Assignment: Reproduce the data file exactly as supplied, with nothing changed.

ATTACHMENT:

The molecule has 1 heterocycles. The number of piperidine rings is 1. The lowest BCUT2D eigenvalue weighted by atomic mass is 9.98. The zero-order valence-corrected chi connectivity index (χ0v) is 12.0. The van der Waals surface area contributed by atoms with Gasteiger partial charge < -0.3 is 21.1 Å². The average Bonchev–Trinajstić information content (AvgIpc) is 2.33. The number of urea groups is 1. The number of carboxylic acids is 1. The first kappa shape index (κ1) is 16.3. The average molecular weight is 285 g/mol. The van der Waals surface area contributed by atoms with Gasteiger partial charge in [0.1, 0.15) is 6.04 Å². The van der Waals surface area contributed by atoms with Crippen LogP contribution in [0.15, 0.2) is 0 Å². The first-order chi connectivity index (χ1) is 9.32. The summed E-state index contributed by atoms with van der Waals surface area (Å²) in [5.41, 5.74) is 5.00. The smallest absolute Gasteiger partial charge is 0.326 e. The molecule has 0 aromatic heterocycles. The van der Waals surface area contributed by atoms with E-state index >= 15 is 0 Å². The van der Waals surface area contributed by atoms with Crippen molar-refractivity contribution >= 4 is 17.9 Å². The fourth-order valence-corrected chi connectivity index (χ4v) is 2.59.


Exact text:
The molecule has 1 heterocycles. The number of piperidine rings is 1. The lowest BCUT2D eigenvalue weighted by atomic mass is 9.98. The zero-order valence-corrected chi connectivity index (χ0v) is 12.0. The van der Waals surface area contributed by atoms with Gasteiger partial charge < -0.3 is 21.1 Å². The average Bonchev–Trinajstić information content (AvgIpc) is 2.33. The number of urea groups is 1. The number of carboxylic acids is 1. The first kappa shape index (κ1) is 16.3. The average molecular weight is 285 g/mol. The van der Waals surface area contributed by atoms with Gasteiger partial charge in [0.1, 0.15) is 6.04 Å². The van der Waals surface area contributed by atoms with Crippen LogP contribution in [0.15, 0.2) is 0 Å². The first-order chi connectivity index (χ1) is 9.32. The summed E-state index contributed by atoms with van der Waals surface area (Å²) in [5.41, 5.74) is 5.00. The smallest absolute Gasteiger partial charge is 0.326 e. The molecule has 0 aromatic heterocycles. The van der Waals surface area contributed by atoms with E-state index >= 15 is 0 Å². The van der Waals surface area contributed by atoms with Crippen molar-refractivity contribution >= 4 is 17.9 Å². The fourth-order valence-corrected chi connectivity index (χ4v) is 2.59.